BEST OF ELSEWHERE 2008 TV on the Radio: Dear Science (4AD)

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TV on the Radio: Golden Age
BEST OF ELSEWHERE 2008 TV on the Radio: Dear Science (4AD)

There are very few bands in rock culture that you could describe as genuinely avant-garde, but this ambitious New York outfit certainly fits the job prescription: they are musically ambitous, possess a sense of history but also a 21st century grandeur in their sonic approach, and write on a big scale.

It's enough to observe that there are elements of Prince and Bowie-funk in here as much as there is a smattering of NYC Downtown avant-guitar, rhythms which reach back to the disco age (but are judiciously selected) and hip-hop that leans on old school techno.

Oh, and they get in a horn section (Antibalas) in a few places.

This is a predominantly black band with a white music sensibility (and black music filtered through white musicians), and it takes from the best to create an urgent, turmoil of sound on tracks like the tense opener Halfway Home and Dancing Choose.

But for every rockist manouevre they come up with something as emotionally gripping as Stork & Owl which rides a cinematic synth bed and delivers up modern soul which aches with pain and sounds like a link between Ultravox and Checkmates Ltd.

The band name could not be more appropriate: what is here is a sonic movie and the title of the album brings it all home: science isn't to be feared in music, it is a tool to create.

And these people know how to do that.

Best of the Year albums are being collated, this will be among them. No doubt. 


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Nick - Dec 17, 2008

Hasn't left my car stereo since I bought it. Dance, rap, rock and soul, bearing influences from Radiohead through to Prince - this one has it all. 'Dear Science' has my vote for the Best of 2008. Needless to say, I'll be right up the front when they take the stage at next year's Big Day Out.

Geoff - Dec 17, 2008

It might sound a trifle trite but I have liked this group ever since I first heard their name (just as like Television for the same reason). 'Avant garde' maybe but 'interesting' and 'challenging' are better descriptions

Matt - Dec 18, 2008

The latest album from Brooklyn's TV on The Radio, "Dear Science", is that rare thing in 2008: an album which resolutely demonstrates that artistic integrity and accessibility need not be antithetical. "Golden Age", the first single, delivers a compulsive hybrid of David Bowie's "Station to Station" and Michael Jackson's "Wanna Be Starting Something", evoking the raw sensuality of 1980s Prince before that artist commenced his descent into pretension. Yet it is a testament to an almost flawless record that this song, currently lighting up the blogosphere, does not stand out from the pack. Opener "Halfway Home" gallops out of the gate with characteristically layered production from studio boffin Dave Sitek. That this dense track is followed by the drastically funky "Crying" and spitfire vocal delivery of "Dancing Choose" indicates the sonic diversity and command of songcraft on overt display. While "Shout Me Out" may well be the dance-floor slayer of the bunch to rival the band's previous anthem "Wolf Like Me", it is the damaged trip-hop of "DLZ" and the smouldering closer "Lover's Day" that lingers in the memory. Apocalyptic yet unashamedly erotic , "Dear Science" is an art-rock masterpiece for troubled times.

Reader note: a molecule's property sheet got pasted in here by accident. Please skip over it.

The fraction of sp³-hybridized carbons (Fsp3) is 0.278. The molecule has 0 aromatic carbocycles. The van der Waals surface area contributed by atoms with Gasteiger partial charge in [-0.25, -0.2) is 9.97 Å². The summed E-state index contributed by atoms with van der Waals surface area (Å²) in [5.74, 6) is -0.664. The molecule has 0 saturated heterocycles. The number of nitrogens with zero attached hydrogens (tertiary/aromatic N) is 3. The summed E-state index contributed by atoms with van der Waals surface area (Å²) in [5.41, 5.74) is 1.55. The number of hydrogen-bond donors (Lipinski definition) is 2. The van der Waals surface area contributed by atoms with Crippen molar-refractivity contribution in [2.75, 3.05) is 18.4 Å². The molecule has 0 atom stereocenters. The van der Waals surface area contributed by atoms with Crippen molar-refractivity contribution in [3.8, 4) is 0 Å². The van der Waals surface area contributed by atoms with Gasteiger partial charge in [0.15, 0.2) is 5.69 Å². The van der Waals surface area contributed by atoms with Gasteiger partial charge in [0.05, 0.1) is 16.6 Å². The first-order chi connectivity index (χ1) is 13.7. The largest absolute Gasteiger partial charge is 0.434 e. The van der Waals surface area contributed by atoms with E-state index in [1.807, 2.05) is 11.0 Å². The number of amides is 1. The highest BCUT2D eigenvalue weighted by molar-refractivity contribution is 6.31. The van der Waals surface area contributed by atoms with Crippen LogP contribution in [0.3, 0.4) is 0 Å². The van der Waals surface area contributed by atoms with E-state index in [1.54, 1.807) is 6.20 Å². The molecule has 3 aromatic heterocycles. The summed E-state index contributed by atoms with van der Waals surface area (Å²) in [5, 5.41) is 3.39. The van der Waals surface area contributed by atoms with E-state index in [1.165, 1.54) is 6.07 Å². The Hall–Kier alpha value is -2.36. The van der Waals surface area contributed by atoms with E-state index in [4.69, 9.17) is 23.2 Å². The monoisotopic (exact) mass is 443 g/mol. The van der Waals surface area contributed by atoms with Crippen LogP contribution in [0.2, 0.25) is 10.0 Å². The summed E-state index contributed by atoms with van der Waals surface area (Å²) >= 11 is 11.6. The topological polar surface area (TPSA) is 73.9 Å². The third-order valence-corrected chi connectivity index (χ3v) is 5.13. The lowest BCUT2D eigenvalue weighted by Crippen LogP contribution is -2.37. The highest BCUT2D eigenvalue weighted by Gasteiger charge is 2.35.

Stephen Gallagher - Dec 19, 2008

One of those instances where one can be forgiven for believing the hype that surrounds this band and it's output. Stunning and always inpsiring, this group continue to release music that stimulates the head and the heart. And you can dance to it. One of the best records in 2008, full stop.

Robert - Dec 20, 2008

Some albums tease you, some intrigue you. Some suck you in after one listen. Others take a lot longer to reveal hidden depths. Some albums are meant to be played at 3 o’clock in the morning when you come home smashed. Others need a couple of hours on the couch with your eyes closed and headphones on. Dear Science works whenever, wherever (to quote that wise old Latino philosopher Shakira). Yes it is pretentious in places and yes it borrows and steals from Prince and Bowie and Beck and almost any genre you care to mention but don’t dismiss it for that reason. Suck it and see. While many people stopped listening to albums in their entirety as soon as they discovered the Shuffle button on their iPod, Dear Science is one of the few long players in recent years that demands your undivided attention from the doo-wop like ba-ba-baa-baa-bum’s of the epic opener ‘Halfway Home’ to the porno-pomp of ‘Lover’s Day’, a fitting climax to an album that deserves all the accolades it’s been getting. As if all that wasn’t enough ‘Golden Age’ boasts the best sing-along chorus of the year - “Oh here it comes like a natural disaster. Ah blowin’ up like a ghetto blaster. Ah here it comes, bring it faster. Ah here it comes, bring it faster. The age of miracles. The age of sound. Well there’s a Golden Age. Comin’ round, comin’ round, comin’ round, comin’ round!!” Magic!

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